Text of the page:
If you, as an educator or future educator, are ready to learn about intervention strategies and make a difference in the students you teach or will teach, apply today for the Master of Science in Education in Special Education from Purdue University. Call (877) 497-5851 to speak with an admissions advisor or click here to request more information.


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Bryant, D.P., Bryant, B.R., Gersten, R., Scammacca, N., and Chavez, M.M. (2008). Mathematics intervention for first- and second-grade students with mathematics difficulties: The effects of tier 2 intervention delivered as booster lessons. Remedial and Special Education, 29, 20-32.

Bryant, D. P., Bryant, B. R., Roberts, G., Vaughn, S., Pfannenstiel, K. H., Porterfield, J., & Gersten, R. (2011). Early numeracy intervention program for first-grade students with mathematics difficulties. Council for Exceptional Children, 78(1), 7-23.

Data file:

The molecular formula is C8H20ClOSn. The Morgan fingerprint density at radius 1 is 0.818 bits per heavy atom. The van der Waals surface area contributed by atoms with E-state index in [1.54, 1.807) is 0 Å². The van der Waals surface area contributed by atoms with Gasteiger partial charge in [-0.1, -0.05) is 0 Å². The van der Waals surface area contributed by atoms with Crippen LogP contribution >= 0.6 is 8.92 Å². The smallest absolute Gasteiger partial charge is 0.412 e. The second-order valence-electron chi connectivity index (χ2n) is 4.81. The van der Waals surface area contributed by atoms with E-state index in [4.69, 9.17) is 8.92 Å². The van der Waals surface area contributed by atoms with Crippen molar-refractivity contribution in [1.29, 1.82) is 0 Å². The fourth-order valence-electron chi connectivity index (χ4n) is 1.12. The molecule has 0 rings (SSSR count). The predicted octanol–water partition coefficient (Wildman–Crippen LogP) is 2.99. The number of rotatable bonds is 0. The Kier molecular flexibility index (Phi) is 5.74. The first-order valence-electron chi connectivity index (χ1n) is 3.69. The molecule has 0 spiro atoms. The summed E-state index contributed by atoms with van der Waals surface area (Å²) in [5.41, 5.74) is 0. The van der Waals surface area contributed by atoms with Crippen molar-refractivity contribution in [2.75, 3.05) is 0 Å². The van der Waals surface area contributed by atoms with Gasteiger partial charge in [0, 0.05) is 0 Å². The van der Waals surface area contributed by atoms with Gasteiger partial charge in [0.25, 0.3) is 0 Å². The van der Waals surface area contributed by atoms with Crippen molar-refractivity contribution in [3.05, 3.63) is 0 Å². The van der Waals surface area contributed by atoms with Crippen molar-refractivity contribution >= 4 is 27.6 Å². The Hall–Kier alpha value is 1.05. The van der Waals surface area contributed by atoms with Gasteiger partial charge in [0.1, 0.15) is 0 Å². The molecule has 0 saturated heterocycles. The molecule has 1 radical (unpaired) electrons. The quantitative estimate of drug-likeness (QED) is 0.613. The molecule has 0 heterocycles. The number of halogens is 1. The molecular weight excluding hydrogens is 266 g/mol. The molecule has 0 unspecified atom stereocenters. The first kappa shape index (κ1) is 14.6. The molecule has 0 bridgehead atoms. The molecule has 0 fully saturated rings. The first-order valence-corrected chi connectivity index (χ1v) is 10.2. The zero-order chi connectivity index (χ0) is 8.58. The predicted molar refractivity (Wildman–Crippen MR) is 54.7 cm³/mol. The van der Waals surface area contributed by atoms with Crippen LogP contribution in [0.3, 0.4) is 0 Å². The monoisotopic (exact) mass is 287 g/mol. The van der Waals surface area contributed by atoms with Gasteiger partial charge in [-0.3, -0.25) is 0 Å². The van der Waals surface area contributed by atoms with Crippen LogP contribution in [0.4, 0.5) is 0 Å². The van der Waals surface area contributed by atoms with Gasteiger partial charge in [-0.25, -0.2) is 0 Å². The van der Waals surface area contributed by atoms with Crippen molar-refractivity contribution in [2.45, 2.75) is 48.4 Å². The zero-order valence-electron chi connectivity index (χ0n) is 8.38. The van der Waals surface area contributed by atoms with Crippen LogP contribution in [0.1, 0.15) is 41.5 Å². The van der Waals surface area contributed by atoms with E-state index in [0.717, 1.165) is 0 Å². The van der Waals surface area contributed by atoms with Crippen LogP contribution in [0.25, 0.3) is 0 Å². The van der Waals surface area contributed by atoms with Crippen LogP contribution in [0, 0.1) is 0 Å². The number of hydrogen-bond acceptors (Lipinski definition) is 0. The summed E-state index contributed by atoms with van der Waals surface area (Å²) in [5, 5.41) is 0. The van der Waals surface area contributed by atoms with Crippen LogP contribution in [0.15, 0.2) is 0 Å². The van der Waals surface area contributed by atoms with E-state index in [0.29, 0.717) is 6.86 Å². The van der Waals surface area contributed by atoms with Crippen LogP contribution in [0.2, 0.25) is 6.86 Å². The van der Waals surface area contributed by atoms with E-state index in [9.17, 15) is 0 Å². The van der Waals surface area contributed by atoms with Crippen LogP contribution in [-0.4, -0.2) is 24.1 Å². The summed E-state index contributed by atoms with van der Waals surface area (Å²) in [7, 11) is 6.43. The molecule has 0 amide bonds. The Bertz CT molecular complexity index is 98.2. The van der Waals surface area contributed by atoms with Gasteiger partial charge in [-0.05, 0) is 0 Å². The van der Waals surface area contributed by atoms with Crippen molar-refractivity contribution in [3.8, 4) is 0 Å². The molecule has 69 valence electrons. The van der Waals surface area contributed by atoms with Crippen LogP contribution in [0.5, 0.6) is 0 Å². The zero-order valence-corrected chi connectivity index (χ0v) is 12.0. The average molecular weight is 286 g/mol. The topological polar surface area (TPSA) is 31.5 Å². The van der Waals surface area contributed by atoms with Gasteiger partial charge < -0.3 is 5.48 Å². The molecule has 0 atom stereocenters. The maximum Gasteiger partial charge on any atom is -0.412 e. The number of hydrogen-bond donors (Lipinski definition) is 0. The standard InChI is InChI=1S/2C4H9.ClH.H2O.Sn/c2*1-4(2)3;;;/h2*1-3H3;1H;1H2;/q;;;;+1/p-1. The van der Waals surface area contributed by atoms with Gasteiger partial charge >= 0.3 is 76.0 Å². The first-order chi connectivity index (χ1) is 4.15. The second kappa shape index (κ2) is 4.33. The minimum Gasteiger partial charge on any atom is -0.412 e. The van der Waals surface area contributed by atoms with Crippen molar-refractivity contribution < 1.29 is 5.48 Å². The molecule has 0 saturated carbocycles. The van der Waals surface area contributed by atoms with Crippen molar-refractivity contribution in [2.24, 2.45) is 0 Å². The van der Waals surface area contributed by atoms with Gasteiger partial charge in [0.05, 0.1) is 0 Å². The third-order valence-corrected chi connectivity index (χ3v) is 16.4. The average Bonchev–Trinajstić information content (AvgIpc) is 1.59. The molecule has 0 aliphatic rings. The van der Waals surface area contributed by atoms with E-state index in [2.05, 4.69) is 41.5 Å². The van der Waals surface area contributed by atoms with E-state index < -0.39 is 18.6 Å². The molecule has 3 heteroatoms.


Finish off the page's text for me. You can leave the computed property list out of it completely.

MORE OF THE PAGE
Fuchs, D. and Deshler, D.D. (2007). What we need to know about responsiveness to intervention (and shouldn’t be afraid to ask). Learning Disabilities Research and Practice, 22, 129-136.

Fuchs, L. S., Seethaler, P. M., Powell, S. R., Fuchs, D., Hamlett, C. L., & Fletcher, J. M. (2008). Effects of preventative tutoring on the mathematical problem solving of third-grade students with math and reading difficulties. Exceptional Children, 74, 155-173.

Fuchs, L. S., Fuchs, D., Hamlett, C. L., & Appleton, A. C. (2002). Explicitly teaching for transfer: Effects on the mathematical problem-solving performance of students with mathematics disabilities. Learning Disabilities Research & Practice, 17, 90–106.